How To Get Kids Excited About Healthy Food

How to get kids excited about healthy food? Teach them to cook it themselves, of course!

The past two weeks at my dietetic internship were spent teaching kids how to cook!


We hosted 4 cooking classes for kids (through the 4-H program) and had a blast — and more importantly, so did the kids! I think getting kids excited about food and doing their own cooking is one of the most important things that we can do to help fight the child obesity crisis. When kids are involved in the cooking process, they will be much more likely to try healthy foods, like vegetables, because they created it!



The kids in the class were really excited to be learning some cooking skills, like how to use a knife, which knives are used for what, and how a meal comes together from start to finish. They were all really proud of what we created each day.



To make the classes very hands-on, we split the kids up into groups — me, my co-intern Diana, and a volunteer were each assigned 4 to 5 kids to cook with each class; our boss floated around to make sure everything was going okay. Everyone had copies of the recipes for each class (we made about 4 to 6 recipes per class), and our job was to guide the kids through the recipes, making sure they did all the work so they really learned it :) Teaching them to clean up as they went was key, too!


The kids were really cute and enthusiastic for the most part and we only had 2 very minor knife accidents the whole time — success!

At the end of each class, we got to enjoy the spoils of our labors for lunch :)


Our one rule for the class (since none of the kids had any allergies) was that the kids had to try a little of everything. It was successful! We had the kids eating a ton of veggies.



One of the girls said she didn’t like asparagus because she thought it was salty (she’d only tried it canned). We explained to her that frozen (or fresh) asparagus isn’t salty — and she really liked the grilled and roasted asparagus we cooked in the class! She said she’d ask her mom to buy frozen or fresh instead next time. Other kids in the class tried veggies they’d never had before and found they liked them! (And some didn’t like them, of course, haha.) But even just getting one kid to eat and enjoy a veggie they didn’t think they liked or hadn’t had before = win :)


We also gave the kids some basic nutritional information at the beginning of each class, as well as lessons on how to set a table, how to use a food thermometer, etc. I led a session on portion sizes, and one of the kids told me that he went home and educated his family about correct portion sizes later that night! Hehe. Love it :)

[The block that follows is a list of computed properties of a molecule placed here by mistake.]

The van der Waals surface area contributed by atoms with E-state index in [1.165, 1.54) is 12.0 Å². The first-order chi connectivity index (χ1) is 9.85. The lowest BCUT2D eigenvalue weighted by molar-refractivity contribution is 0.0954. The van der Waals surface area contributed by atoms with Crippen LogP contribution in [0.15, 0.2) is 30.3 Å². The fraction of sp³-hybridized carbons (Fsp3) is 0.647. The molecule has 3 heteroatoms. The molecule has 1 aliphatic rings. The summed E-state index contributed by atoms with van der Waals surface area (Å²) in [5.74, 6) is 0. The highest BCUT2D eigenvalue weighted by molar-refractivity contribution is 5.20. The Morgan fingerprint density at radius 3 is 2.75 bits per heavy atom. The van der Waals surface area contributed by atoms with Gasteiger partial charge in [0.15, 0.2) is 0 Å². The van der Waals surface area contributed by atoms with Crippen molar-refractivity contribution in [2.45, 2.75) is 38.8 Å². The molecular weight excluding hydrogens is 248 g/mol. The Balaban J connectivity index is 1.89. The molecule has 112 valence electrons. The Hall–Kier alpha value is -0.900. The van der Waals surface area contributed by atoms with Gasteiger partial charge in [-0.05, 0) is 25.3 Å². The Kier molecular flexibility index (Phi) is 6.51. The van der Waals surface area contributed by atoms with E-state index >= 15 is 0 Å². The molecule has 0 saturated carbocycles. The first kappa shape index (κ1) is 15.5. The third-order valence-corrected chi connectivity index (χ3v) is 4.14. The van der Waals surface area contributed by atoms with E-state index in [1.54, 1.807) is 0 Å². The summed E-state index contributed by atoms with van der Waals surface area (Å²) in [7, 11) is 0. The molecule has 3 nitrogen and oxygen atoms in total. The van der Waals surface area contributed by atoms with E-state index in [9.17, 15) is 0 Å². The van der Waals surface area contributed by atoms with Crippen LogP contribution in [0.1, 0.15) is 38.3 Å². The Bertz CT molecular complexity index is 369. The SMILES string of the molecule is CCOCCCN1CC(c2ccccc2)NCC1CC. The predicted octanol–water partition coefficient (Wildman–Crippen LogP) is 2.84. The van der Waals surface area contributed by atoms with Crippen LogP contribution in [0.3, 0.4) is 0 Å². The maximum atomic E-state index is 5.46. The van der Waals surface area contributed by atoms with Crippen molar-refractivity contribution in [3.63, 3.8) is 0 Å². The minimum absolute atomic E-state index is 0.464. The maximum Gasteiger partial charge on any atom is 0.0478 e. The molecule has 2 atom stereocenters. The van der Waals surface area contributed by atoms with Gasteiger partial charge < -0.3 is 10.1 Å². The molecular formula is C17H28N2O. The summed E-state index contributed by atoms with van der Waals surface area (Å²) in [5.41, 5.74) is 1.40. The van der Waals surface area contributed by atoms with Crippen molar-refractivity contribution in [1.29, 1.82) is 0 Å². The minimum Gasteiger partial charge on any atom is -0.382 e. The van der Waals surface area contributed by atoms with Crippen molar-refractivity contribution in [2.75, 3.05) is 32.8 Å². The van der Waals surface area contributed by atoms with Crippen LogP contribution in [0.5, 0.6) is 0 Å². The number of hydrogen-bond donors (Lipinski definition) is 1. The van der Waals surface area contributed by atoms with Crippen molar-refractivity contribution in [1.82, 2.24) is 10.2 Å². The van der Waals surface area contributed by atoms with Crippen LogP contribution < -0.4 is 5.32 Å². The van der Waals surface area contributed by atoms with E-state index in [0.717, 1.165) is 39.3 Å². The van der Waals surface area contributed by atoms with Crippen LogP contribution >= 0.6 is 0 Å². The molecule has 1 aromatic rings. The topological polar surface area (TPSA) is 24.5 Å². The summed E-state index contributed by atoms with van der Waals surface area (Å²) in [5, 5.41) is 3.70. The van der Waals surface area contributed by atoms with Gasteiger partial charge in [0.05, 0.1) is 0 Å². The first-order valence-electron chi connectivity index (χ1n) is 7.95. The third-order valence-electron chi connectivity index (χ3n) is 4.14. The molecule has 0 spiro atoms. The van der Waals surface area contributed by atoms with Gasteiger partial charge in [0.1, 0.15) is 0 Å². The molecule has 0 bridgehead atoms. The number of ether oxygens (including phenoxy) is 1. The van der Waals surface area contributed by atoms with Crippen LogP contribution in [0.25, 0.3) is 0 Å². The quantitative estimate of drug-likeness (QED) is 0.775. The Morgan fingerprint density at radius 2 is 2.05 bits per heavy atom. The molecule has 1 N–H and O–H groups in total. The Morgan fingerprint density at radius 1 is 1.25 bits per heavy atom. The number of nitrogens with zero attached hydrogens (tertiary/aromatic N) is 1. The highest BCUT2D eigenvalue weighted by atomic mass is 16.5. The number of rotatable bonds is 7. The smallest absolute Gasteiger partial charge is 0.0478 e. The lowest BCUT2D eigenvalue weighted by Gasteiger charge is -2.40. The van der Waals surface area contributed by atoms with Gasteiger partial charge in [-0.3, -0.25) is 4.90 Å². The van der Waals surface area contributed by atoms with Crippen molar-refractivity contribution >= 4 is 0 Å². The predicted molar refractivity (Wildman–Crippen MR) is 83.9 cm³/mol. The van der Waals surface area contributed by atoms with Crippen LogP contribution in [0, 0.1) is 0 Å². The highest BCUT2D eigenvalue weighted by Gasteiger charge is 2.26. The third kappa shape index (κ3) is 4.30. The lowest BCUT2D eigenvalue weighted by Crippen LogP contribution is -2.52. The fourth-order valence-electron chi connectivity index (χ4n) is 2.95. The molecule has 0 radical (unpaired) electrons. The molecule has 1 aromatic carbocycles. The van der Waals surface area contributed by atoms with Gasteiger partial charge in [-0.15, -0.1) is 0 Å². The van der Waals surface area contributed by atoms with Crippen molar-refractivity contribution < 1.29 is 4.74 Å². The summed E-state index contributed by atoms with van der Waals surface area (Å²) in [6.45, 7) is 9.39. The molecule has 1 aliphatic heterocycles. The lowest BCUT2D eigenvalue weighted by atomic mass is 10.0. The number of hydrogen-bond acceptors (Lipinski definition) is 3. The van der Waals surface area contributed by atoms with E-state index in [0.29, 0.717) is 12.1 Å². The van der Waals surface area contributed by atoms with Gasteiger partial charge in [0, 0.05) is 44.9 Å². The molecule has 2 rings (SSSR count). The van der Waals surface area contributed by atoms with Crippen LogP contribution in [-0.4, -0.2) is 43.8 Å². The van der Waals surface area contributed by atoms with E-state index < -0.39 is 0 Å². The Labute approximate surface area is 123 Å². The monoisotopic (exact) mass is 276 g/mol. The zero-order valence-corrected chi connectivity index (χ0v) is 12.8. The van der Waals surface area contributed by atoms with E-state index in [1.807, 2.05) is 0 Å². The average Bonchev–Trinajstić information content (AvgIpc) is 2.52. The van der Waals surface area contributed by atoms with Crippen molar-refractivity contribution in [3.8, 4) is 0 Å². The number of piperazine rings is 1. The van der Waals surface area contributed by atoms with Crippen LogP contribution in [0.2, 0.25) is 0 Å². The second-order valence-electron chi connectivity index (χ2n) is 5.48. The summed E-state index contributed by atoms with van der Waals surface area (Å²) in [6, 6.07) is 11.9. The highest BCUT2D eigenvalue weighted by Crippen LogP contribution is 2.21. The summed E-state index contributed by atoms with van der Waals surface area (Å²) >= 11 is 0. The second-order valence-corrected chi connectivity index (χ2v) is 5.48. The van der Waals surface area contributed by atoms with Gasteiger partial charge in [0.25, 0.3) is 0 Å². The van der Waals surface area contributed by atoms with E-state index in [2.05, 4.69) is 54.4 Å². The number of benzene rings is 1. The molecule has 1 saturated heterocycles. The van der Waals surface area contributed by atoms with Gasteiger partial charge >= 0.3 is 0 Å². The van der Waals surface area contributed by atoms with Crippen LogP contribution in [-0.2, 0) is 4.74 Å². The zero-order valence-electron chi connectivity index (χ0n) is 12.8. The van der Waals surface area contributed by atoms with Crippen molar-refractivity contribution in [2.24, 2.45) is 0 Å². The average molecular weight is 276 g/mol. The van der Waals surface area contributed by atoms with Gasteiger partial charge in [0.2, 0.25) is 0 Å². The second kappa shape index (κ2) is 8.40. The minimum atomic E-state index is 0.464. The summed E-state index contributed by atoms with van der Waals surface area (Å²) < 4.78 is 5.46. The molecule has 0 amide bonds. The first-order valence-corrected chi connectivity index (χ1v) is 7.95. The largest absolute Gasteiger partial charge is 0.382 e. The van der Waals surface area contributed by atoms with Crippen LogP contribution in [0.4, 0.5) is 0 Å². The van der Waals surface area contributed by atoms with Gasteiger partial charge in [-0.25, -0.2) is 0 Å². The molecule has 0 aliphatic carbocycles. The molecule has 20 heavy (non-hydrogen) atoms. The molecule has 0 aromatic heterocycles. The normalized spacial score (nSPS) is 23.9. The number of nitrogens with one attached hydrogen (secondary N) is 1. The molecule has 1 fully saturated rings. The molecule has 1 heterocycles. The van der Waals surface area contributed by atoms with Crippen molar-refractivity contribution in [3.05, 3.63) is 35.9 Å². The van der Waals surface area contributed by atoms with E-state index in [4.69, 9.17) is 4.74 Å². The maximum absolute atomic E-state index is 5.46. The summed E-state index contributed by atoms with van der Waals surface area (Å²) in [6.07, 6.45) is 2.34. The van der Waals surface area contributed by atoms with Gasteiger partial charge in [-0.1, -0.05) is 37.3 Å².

We did a huge variety of recipes — stir fry, roasted meat, soup, lots of roasted and grilled veggies, corn bread, eggs, pasta, salads, baked fish, bean dips, and much more. 


We also taught them some easy and healthy desserts that they can make themselves, like yogurt, granola, and fruit parfaits!


Added bonus: parfaits are fun to make :)


Another healthy dessert we made was quick baked cinnamon apples — just combine sliced apples, cinnamon, and a little brown sugar, pop in the microwave, and you’re done!


We even taught them how to make their own whipped cream, which we then served on top of healthy fruit smoothies. Yum!


Did you cook at all when you were a kid? And if you have kids, do you let them help you cook?

Stay tuned — tomorrow I’ll be sharing one of my favorite recipes from the cooking classes!


While we’re on the topic of my internship, a bunch of you asked me to share how yesterday at the WIC (Women, Infants, & Children) clinic was! As part of our hours this summer, we have to do a few visits outside of our own internship, and WIC was one of our “required experiences.”

Basically, a WIC clinic is a federally funded program that serves low and moderate income pregnant, breastfeeding, and postpartum women, infants, and children up to age 5 who have a nutrition-related health problem. Each county has the program and it provides residents a combination of nutrition counseling and education, supplemental foods (via vouchers that can be used at the grocery store), breastfeeding promotion and support, and referrals to health care. It’s a good program and I was really impressed with what I saw yesterday! We spent the whole day at the clinic and were able to follow a number of patients through the entire visit process — from checking in and getting their (and/or their children’s) weight/height taken, to getting iron levels checked, to having a 15 minute nutritional consultation with a nutritionist or RD. It was really interesting — very much like a doctor’s office. All the nutrition counselors had their charts and plotted the children’s height/weight or calculated the adult’s BMI, and then talked to them about where they were, if they had any concerns/questions, how their and their child’s current diet was and how to improve it if necessary, etc. At the end of the visit, they pick up their food vouchers and are on their way!